Full disclosure. I had no idea what a “momo” was, other than some kind of flying lemur from the world of Avatar: The Last Airbender”. Turns out that it is also the word that Nepalese, Tibetans, and Indians use to call dumplings.
“Chinese Mirch” has a restaurant on Lexington Avenue in Midtown, among other places across the US. They also have a roving food truck that made a stop near me recently, which specialized in their handmade momo’s. This bright red and peach colored truck attracted me with its siren call of steamed buns with meat in them, and I had to give them a try.
The truck offers a variety of dumplings and buns, as well as combos with the addition of rice and more sauce. I am just doing the momo’s straight up in this review, because that’s how I roll. Carbs be damned! Despite not having a large selection of items to choose from, these handmade beauties offer a wide variety of tastes for both carnivores and misguided vegetarians.
The all-natural chicken momo’s ($6 for 5) were moist and delicious, filled with some scallions to add more crunch to them. The wrapper on these momo’s is very thin with a slight chew to them, but they hold up well (as opposed to other wrappers that I have found become soggy or just tear apart easily).
The lamb momo’s ($7 for 5) sport a yellowish wrapper instead of the more tan color of the chicken ones (just for reference, their vegetarian ones also come in a lovely shade of green). I love how the caramelization looks on their underside and adds a welcome crunch to the texture of these momo’s. The lamb was juicy, just like the chicken, and I may have liked these a bit more than the chicken ones (not that either was bad).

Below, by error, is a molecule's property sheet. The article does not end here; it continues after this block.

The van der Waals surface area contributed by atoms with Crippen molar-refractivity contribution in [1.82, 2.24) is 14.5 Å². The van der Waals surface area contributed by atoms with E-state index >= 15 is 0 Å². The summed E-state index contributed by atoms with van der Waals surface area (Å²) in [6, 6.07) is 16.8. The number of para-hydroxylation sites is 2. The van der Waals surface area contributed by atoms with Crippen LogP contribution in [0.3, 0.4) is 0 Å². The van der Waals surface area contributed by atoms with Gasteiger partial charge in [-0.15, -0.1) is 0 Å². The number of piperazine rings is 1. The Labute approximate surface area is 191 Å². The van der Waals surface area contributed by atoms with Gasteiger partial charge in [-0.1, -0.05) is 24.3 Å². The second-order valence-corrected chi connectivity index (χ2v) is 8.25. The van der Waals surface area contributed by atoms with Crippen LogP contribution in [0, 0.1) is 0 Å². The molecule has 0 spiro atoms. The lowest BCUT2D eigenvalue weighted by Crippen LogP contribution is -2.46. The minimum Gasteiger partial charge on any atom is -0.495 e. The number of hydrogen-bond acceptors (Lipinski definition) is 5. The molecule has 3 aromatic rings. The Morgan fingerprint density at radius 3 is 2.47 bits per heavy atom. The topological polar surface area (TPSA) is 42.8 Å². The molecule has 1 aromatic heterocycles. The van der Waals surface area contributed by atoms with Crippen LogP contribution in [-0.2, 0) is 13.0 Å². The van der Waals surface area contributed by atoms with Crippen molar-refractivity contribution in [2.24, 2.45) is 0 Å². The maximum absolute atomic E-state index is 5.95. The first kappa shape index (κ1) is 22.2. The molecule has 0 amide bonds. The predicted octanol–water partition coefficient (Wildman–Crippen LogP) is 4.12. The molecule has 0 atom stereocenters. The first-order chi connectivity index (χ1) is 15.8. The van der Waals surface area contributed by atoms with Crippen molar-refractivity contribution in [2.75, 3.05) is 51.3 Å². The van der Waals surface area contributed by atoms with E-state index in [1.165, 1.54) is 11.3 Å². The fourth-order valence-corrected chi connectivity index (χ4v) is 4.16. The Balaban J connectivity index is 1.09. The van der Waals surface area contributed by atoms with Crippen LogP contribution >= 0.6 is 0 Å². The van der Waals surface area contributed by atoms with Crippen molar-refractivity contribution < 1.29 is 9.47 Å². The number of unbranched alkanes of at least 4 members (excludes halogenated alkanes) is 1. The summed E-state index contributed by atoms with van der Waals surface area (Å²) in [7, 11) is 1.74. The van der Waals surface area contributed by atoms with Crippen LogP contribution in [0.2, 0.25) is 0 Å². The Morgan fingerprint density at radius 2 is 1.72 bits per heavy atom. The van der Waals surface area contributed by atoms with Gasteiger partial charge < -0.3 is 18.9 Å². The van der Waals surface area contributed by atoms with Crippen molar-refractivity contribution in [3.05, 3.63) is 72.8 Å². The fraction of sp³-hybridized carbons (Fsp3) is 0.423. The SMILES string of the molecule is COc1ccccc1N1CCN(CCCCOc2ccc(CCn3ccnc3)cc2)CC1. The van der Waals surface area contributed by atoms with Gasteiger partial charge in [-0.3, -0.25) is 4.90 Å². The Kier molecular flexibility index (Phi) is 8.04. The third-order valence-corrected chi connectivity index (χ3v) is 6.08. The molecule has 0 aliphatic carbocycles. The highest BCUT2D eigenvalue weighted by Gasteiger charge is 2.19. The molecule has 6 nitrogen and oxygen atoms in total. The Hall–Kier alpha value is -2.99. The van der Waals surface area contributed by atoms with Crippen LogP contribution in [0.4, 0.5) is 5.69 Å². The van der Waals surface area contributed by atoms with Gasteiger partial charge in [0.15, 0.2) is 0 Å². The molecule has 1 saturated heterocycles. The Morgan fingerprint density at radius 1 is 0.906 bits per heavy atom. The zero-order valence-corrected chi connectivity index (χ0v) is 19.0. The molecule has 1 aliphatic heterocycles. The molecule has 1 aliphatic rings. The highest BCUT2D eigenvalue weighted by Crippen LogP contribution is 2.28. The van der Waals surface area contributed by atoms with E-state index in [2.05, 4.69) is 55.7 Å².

All of the dumplings come with a wonderfully spicy dipping sauce, possibly Sriracha. At first hit, it burns, then it’s sweet with a sting, and then once your tongue melts a bit, you get the full-bodied flavor of it. Even if you don’t like a bit of heat (or a lot of heat), give the dipping sauce a dip.
Lastly, I had to try their Sweet mini buns for dessert! These treats (which cost around $3 for 4) are made with a tasty vanilla & bean paste filling, and come with a vanilla dipping sauce to moisten these buns. Thicker than the momo’s we tried, these are more along the lines of a steamed Chinese bun.
Here is a close-up of the filling so you can see its fluorescent glow with your own eyes. Starchy and subtly sweet, these spongy buns were a great finish to this meal, and the vanilla sauce really lightens them up. You can not go to this truck without ending with these buns.
I had read a few reviews on Yelp after writing this review, and was shocked to see such low ratings (a reminder that meta-rankings do not always equate critical acclaim or dislike). It seems most of the complaints were due to portion size (depending on how hungry the reviewer was in most cases), or that there was a lack of bigger and more robust flavors. While I could see that last critique, nowhere on the menu does it say these momos are filled with masala or curries or whatever else – these are just dumplings with dipping sauces, and as far as I am concerned, they are very successful at what they offer.
The “Chinese Mirch” truck was pretty great, and reasonably priced for high-quality dumplings. Could you go to a small Chinese place and get dumplings for cheaper? Possibly, but they will not taste as fresh and flavorful as these did. Your stomach will thank you for spending the extra dough on these momo’s. Plus, you get to order a word as fun as “momo”, so give them a try today.
You can follow where the “Chinese Mirch” truck is going on their website, as well as learn about their store locations in New York, New jersey, Connecticut, and Massachusetts. Future locations are planned for California, Texas, and Virginia.